Wednesday, November 21, 2007

230. The Day Before Thanksgiving Trip - and then a Meal

Riding the TARC into town this morning, I noticed two high-school aged guys with their skateboards. They exitted the big white limousine at Clay and Jefferson, no doubt to make their way over to the skatepark at Clay and Washington, the one the Two Bridges folks want to run a ramp over the top of in their quest to expand Spahetti Junction in more than just an intersection.

The presence of their skateboards and not their usual backpacks reminded me school is out today in anticipation of lots of people being absent anyway as they make their way to "somewhere" to celebrate Thanksgiving, which is tomorrow. When I was in school, today was not a holiday, but it was a day which my grandparents typically came and got us right after lunch. Many, if not most, of my Thanksgivings as a child were spent at the home of my Aunt Franie in Chattanooga, Tennessee. Her grandson Scott still lives in the home perched at the crest of the hill on Mount Vernon Avenue in North Chattanooga. Aunt Franie, formally Frances Graham Collins Marlowe (and later Arledge) was actually my grandmother's aunt, the younger half-sister of my great grandmother Rachel Scott Lewis, mentioned in one of the very early entries of this blog.

We went to Chattanooga twice a year, but the trip for Thanksgiving was always a big thing. We would load up into either my grandfather's truck (yes, two kids and two adults in a pickup cab), or if my mother or others were going, we'd take my grandmother's car, for many years a Chevrolet Impala station wagon. And off we'd head down I-65, which in the early years ended at the Tennessee line, where we transferred over to US 31W on which we continued to Nashville. Often, we'd stop and purchase fireworks, which were (and are) illegal in Kentucky, but were readily available upon entering Robertson and Sumner County in Tennessee. I list both counties because as you are driving south on 31W, Robertson lays to the west while Sumner is to the east.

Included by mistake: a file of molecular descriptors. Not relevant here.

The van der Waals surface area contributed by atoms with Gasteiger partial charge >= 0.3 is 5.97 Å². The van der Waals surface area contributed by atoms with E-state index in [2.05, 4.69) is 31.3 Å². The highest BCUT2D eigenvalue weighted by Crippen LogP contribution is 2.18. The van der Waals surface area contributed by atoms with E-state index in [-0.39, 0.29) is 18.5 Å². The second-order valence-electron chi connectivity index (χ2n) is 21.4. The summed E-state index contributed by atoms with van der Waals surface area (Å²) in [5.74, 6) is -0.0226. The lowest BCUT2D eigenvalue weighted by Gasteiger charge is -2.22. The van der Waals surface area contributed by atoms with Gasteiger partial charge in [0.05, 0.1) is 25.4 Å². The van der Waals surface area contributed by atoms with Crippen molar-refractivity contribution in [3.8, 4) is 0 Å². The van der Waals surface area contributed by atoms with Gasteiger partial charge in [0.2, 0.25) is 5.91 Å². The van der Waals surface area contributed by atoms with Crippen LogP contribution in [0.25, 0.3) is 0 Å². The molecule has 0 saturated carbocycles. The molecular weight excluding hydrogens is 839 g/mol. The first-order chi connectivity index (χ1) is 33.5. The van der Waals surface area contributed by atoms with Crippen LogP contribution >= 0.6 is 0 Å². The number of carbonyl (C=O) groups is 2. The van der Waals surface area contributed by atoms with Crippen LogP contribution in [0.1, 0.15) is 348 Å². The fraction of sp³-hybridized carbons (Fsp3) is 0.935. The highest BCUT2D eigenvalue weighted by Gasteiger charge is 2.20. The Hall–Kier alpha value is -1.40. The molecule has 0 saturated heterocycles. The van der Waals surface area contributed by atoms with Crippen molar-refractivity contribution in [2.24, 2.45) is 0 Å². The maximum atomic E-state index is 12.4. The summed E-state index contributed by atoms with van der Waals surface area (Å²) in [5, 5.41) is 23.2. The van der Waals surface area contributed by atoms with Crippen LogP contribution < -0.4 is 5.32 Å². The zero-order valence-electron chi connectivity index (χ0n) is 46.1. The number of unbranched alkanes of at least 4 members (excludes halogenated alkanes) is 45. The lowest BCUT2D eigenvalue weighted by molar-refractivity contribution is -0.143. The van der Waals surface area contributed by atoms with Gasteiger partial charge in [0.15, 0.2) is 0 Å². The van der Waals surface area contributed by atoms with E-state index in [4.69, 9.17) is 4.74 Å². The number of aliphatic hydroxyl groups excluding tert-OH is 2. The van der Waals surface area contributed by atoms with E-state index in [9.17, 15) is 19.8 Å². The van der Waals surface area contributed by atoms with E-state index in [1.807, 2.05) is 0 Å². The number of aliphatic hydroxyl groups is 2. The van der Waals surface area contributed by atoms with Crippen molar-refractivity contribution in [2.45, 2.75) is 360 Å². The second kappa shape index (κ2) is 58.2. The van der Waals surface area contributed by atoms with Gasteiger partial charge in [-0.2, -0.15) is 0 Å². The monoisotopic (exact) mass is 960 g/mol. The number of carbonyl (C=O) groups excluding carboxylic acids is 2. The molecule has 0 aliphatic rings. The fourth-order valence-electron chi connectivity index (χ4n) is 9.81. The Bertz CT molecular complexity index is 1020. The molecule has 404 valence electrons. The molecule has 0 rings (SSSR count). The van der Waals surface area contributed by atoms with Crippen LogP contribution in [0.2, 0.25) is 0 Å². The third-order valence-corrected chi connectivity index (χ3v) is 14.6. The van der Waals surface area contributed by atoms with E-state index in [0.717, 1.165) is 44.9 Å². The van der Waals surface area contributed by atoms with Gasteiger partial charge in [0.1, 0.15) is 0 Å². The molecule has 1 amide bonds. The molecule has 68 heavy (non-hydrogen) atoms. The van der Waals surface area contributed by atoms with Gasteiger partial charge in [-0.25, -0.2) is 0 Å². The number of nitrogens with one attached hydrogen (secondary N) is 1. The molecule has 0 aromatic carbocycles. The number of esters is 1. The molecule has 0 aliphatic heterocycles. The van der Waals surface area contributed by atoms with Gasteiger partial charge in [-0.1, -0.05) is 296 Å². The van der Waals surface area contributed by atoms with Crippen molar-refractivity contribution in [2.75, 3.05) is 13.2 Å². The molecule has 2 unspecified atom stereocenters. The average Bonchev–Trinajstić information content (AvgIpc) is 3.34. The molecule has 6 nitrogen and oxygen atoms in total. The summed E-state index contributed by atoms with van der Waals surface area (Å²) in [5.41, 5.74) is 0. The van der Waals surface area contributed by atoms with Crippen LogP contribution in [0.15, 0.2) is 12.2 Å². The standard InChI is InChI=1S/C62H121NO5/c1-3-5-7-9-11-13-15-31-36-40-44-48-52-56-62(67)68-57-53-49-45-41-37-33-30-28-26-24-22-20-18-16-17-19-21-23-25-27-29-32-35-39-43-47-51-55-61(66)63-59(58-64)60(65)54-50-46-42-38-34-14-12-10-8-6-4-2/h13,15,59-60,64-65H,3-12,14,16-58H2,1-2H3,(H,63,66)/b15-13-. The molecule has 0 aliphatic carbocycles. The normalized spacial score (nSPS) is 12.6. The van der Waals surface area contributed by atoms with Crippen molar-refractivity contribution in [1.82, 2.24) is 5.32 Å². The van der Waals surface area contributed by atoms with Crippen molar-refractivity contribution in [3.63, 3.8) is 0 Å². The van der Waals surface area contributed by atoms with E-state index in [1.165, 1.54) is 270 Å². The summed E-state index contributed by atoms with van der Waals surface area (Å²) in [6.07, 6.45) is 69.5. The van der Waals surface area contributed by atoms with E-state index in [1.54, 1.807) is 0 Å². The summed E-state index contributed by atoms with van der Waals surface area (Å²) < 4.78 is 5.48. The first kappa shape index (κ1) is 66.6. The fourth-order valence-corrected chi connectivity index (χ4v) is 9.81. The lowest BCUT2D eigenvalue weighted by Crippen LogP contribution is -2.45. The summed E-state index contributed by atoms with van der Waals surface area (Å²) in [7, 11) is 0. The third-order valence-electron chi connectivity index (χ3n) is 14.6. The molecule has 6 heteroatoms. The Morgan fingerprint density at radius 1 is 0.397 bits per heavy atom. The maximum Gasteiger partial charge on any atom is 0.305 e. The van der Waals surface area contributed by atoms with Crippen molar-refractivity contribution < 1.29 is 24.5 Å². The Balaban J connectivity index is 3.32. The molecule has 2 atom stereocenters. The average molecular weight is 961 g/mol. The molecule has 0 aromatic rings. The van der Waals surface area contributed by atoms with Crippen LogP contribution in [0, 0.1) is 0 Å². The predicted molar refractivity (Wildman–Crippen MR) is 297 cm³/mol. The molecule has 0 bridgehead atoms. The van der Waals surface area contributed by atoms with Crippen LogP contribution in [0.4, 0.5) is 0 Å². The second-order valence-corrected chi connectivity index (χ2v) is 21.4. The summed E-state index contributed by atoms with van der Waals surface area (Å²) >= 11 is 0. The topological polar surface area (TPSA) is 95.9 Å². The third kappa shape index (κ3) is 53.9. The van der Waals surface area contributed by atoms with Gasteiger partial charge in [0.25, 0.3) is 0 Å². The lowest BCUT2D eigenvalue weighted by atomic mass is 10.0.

We'd make a pit stop in Nashville at the home of my grandfather's younger sister, Katherine Lorraine McKnight, known in Nashville as "Kay" but to her kinfolk back in Kentucky as Lorraine. She and her husband, my uncle Morton, had three children, my cousins David, Karl, and Carolyn, the last of whom has the distinction of being born on Leap Year Day. She and I were born in the same year, but I am much older than her based on the number of birthdays she has celebrated.